Weekly “What is it?”: Native Azaleas
From a distance, native azaleas are easily mistaken for honeysuckle vines. With long, arching stamens, you might be tempted to relive your childhood, hoping to pull the pistil from the bottom and find a single drop of sweetness on the end. Instead, upon close observation you will encounter an equally pleasurable but distinctly different scent. The wild Rhododendron canescens, known variously as a mountain, piedmont, or honeysuckle azalea, can range in flower color from white to deep pink. In northwest Florida, you will find it on the edges of swamps, or as I did on the sunny fringes of wooded areas with rich, moist soil. It is in bloom right now (March), along with its cousins, the white-blooming swamp azalea (Rhododendron viscosum) and the brilliant orange Florida flame azalea (Rhododendron austrinum).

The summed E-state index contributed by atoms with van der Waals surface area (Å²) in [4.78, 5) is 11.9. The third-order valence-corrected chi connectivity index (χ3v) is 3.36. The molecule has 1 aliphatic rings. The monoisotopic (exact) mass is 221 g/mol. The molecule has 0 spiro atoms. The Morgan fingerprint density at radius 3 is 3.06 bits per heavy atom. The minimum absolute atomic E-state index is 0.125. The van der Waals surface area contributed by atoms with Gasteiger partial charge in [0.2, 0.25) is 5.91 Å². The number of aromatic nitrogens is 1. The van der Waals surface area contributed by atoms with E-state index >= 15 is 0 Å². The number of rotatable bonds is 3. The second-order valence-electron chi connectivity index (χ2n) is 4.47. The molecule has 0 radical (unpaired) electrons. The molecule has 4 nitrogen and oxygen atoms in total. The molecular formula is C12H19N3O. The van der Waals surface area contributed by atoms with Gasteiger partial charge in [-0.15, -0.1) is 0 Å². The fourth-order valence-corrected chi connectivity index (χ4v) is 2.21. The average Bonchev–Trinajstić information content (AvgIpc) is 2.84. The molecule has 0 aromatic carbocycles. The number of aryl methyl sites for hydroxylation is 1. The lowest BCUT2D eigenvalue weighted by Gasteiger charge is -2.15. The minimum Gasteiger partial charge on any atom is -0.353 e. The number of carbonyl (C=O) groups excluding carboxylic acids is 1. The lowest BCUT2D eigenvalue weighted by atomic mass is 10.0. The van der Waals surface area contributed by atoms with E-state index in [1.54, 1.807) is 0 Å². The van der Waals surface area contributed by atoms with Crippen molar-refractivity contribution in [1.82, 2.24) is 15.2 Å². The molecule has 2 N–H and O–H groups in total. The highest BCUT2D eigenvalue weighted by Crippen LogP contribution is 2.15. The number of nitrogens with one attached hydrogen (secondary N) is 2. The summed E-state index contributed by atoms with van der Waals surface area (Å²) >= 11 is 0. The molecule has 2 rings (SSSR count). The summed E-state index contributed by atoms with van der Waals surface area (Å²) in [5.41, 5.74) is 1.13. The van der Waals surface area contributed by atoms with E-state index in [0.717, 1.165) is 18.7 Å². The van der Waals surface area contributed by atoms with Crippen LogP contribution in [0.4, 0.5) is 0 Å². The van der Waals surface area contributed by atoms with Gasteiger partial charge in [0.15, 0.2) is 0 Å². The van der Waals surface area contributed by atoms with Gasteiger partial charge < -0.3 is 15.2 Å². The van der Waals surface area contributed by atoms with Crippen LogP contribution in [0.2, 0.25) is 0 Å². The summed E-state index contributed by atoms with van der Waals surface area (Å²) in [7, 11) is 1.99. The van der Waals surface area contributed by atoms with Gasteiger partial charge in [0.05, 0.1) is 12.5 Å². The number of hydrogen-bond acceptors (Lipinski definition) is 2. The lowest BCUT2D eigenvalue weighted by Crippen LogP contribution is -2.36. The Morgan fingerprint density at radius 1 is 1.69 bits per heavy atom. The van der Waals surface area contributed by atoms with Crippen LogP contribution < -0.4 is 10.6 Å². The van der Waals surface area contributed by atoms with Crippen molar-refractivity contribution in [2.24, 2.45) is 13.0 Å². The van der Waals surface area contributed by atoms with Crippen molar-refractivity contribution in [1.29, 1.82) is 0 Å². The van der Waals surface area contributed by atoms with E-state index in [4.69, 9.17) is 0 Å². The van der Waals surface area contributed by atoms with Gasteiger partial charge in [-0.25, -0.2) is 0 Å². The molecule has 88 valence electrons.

Native azalea populations have declined due to wetland habitat loss, and their delightful smell and delicate flowers have made them susceptible to overcollection. Due to these factors, the Florida flame azalea is listed on the state endangered species list and wild azaleas should never be removed from their habitat. Native azalea species attract butterflies and hummingbirds, and are often planted in home landscapes as ornamental shrubs. Be sure you purchase them from reputable dealers that are not collecting from the wild.